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EEPROM Emulation

STM32F0 MCUs in standard Hexabitz modules do not have a dedicated EEPROM for non-volatile (i.e., permanent) storage. The MCU Flash memory, however, is used to emulate an actual EEPROM to store system and user parameters. The main difference between the MCU Flash and an EEPROM is that EEPROMs usually allow atomic access, i.e., storing, modifying and deleting a single byte/halfword/word, while MCU Flash memory can be erased only page by page (one page is 2 Kbytes in STM32F09 MCUs). A dedicated code in BOS_eeprom.c/.h solves this problem by using a double-page system and handles all operations in the background (initialization, addressing. memory-wear leveling, etc.) MCU Flash memory can retain data up to 10-20 years and guarantee up to 10000 erase cycle (i.e., 10000 EEPROM variable updates).

Current emulated-EEPROM has a capacity to hold up 1024 variables, each with 16-bit size and 16-bit virtual address. The EEPROM virtual addressing space is divided into three sections (BOS_eeprom.h):

  1. BOS addressing space (1-499): This space is shared between all modules. It holds BOS parameters and other information related to topology and module and group names, among others. Note that the actual topology routing table is not stored in the emulated EEPROM but rather in Flash read-only (RO) area.
  2. Module addressing space (500-599): It holds module parameters. The virtual addresses for these parameters are defined in module header file (e.g., H01R0.h).
  3. User addressing section (600-1024): Can be used to store any non-volatile user variables.

BOS reserves about 300 variables for system and module parameters. Users can use remaining space to store their non-volatile data. You can check out available virtual addresses in BOS_eeprom.h as shown below. Note that virtual addresses are arbitrary and they do not have to be adjacent as long as they are unique (and separated by enough distance in case the variable is larger than 16 bits).

/* EEPROM virtual addresses - Consider MaxNumOfModules is 25 */
// BOS Addressing Space 1 - 499
#define _EE_NBASE			1	
#define _EE_PORT_DIR_BASE		2	// Todo: Move to RO - 25 modules - 25 variables
#define _EE_ALIAS_BASE			28	// 25 modules/10 chars - 125 variables
#define _EE_GROUP_ALIAS_BASE		153	// 10 groups/10 chars - 50 variables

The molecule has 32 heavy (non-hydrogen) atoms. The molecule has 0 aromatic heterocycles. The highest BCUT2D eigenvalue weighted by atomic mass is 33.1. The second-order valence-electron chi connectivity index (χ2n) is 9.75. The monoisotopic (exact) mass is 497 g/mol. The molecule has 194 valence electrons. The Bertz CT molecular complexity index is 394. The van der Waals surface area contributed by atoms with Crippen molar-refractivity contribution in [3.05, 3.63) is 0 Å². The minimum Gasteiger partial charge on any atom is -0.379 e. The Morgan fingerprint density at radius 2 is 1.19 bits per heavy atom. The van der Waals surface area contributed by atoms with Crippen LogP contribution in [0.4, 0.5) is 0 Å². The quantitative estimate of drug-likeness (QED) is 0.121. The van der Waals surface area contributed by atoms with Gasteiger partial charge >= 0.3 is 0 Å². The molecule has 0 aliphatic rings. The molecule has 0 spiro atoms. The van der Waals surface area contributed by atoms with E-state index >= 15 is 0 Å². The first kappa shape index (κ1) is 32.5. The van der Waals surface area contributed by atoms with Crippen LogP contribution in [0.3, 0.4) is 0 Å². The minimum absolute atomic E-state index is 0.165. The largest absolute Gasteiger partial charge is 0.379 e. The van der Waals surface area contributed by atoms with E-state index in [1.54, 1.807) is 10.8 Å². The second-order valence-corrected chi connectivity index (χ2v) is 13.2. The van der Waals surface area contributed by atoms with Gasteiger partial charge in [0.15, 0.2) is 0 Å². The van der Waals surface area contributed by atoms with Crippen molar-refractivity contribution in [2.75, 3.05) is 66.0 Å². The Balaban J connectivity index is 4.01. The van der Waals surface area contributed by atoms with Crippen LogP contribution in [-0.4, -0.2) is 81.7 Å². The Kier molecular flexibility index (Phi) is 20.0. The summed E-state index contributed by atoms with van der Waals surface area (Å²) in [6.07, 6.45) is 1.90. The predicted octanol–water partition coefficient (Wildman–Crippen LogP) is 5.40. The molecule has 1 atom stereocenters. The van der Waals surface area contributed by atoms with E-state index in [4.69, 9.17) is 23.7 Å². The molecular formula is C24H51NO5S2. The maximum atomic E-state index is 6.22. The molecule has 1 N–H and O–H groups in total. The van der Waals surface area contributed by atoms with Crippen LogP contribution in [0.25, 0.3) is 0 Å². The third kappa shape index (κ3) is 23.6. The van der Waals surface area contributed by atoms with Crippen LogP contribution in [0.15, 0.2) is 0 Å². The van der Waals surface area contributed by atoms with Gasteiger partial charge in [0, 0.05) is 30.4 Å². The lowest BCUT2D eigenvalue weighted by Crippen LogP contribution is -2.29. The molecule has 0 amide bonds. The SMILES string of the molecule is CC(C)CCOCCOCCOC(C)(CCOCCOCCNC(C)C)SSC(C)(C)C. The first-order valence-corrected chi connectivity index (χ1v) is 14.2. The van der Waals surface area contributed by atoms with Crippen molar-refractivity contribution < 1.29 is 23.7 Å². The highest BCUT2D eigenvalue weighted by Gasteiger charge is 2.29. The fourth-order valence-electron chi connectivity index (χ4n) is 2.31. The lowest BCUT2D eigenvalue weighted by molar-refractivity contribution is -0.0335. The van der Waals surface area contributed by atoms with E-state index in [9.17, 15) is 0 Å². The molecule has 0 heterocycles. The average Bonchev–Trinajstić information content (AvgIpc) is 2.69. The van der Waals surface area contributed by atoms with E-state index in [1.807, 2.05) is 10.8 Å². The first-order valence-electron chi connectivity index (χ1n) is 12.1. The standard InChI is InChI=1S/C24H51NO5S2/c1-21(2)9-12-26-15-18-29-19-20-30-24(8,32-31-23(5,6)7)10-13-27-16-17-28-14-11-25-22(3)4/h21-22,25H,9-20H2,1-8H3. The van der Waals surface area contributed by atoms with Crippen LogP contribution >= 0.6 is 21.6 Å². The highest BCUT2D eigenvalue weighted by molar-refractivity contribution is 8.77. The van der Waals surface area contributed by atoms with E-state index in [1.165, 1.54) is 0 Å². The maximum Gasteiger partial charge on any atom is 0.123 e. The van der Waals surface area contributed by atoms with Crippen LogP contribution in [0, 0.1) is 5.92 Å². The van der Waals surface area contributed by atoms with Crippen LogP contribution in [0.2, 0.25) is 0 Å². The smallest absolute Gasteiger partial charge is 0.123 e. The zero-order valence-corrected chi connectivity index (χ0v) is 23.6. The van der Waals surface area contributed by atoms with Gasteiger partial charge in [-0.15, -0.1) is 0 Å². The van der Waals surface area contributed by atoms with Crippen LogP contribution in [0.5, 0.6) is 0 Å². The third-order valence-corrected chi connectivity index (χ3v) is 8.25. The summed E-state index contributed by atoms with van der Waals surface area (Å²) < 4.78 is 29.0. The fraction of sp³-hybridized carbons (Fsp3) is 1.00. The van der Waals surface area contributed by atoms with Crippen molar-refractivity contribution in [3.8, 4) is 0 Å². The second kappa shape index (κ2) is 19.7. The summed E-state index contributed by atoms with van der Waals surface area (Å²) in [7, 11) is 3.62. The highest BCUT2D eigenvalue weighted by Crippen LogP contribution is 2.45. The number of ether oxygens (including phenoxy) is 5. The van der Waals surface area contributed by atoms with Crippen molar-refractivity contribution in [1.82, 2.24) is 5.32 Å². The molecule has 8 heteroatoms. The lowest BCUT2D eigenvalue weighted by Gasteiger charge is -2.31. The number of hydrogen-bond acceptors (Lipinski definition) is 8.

#define _EE_GROUP_MODULES_BASE		203	// 25 modules - 25 variables
#define _EE_DMA_STREAM_BASE		228	// 8 variables
#define _EE_BUTTON_BASE			236	// 4 * MaxNumOfPorts (10) variables for buttons: port(4 bits), type (4 bits), events (8 bits): pressed_for_x_1 (8 bits), released_for_y_1 (8 bits), etc.
#define _EE_PARAMS_BASE			276	// Parameter base: BOS trace (MSB) | BOS response - 1 variable 
#define _EE_PARAMS_DEBOUNCE		277	// Parameter: Button debounce - 1 variable
#define _EE_PARAMS_SINGLE_CLICK		278	// Parameter: Button single click - 1 variable
#define _EE_PARAMS_DBL_CLICK		279	// Parameter: Button double click (inter-click min and max) - 1 variable
#define _EE_CLI_BAUD			280	// Parameter: CLI baudrate - LSB halfword, MSB halfword - 2 variables
#define _EE_PARAMS_RTC			282	// Parameter: RTC hourformat | RTC daylightsaving - 1 variable

// Module Addressing Space 500 - 599
#define _EE_MODULE_BASE			500

// User Addressing Space 600 - 1024
#define _EE_EMPTY_VAR_BASE		600

To add a new variable, just assign a unique virtual address in project.h:

#define _EE_MyVar        607

Use the following API to store a new value to the emulated-EEPROM:

status = EE_WriteVariable(_EE_MyVar, MyVarValue);

The EE_WriteVariable API returns a 16-bit status:

  • 0x0000: Variable was written successfully.
  • 0x00AB: No valid page was found.
  • Any other codes: Flash write failed.

Read the stored value using this API (where &MyVarValue is the address of your variable in RAM):

status = EE_ReadVariable(_EE_MyVar, &MyVarValue);

It returns another 16-bit status:

  • 0x0000: Variable was found and read successfully.
  • 0x0001: Variable was not found.
  • 0x00AB: No valid page was found.
 
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